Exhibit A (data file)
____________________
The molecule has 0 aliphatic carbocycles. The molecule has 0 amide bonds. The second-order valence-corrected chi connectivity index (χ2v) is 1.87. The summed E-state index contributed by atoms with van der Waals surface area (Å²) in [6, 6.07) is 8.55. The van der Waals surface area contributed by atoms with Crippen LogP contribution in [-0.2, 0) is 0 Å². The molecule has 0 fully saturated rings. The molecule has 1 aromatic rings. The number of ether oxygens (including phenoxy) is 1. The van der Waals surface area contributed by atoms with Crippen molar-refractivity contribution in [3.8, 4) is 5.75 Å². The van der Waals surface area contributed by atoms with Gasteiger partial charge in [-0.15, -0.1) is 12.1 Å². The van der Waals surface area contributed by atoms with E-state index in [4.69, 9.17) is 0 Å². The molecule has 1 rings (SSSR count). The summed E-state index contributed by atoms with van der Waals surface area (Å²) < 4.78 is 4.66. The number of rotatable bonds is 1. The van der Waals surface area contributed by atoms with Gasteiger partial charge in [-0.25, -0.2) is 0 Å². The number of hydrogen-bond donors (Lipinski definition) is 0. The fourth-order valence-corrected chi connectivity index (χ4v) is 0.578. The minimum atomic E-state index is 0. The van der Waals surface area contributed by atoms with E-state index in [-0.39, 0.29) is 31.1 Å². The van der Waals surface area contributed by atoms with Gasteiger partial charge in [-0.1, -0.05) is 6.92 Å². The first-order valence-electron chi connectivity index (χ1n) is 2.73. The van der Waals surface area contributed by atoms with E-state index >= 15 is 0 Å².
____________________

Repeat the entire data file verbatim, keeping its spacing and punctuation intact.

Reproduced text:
The molecule has 0 aliphatic carbocycles. The molecule has 0 amide bonds. The second-order valence-corrected chi connectivity index (χ2v) is 1.87. The summed E-state index contributed by atoms with van der Waals surface area (Å²) in [6, 6.07) is 8.55. The van der Waals surface area contributed by atoms with Crippen LogP contribution in [-0.2, 0) is 0 Å². The molecule has 0 fully saturated rings. The molecule has 1 aromatic rings. The number of ether oxygens (including phenoxy) is 1. The van der Waals surface area contributed by atoms with Crippen molar-refractivity contribution in [3.8, 4) is 5.75 Å². The van der Waals surface area contributed by atoms with Gasteiger partial charge in [-0.15, -0.1) is 12.1 Å². The van der Waals surface area contributed by atoms with E-state index in [4.69, 9.17) is 0 Å². The molecule has 1 rings (SSSR count). The summed E-state index contributed by atoms with van der Waals surface area (Å²) < 4.78 is 4.66. The number of rotatable bonds is 1. The van der Waals surface area contributed by atoms with Gasteiger partial charge in [-0.25, -0.2) is 0 Å². The number of hydrogen-bond donors (Lipinski definition) is 0. The fourth-order valence-corrected chi connectivity index (χ4v) is 0.578. The minimum atomic E-state index is 0. The van der Waals surface area contributed by atoms with E-state index in [-0.39, 0.29) is 31.1 Å². The van der Waals surface area contributed by atoms with Gasteiger partial charge in [-0.1, -0.05) is 6.92 Å². The first-order valence-electron chi connectivity index (χ1n) is 2.73. The van der Waals surface area contributed by atoms with E-state index >= 15 is 0 Å².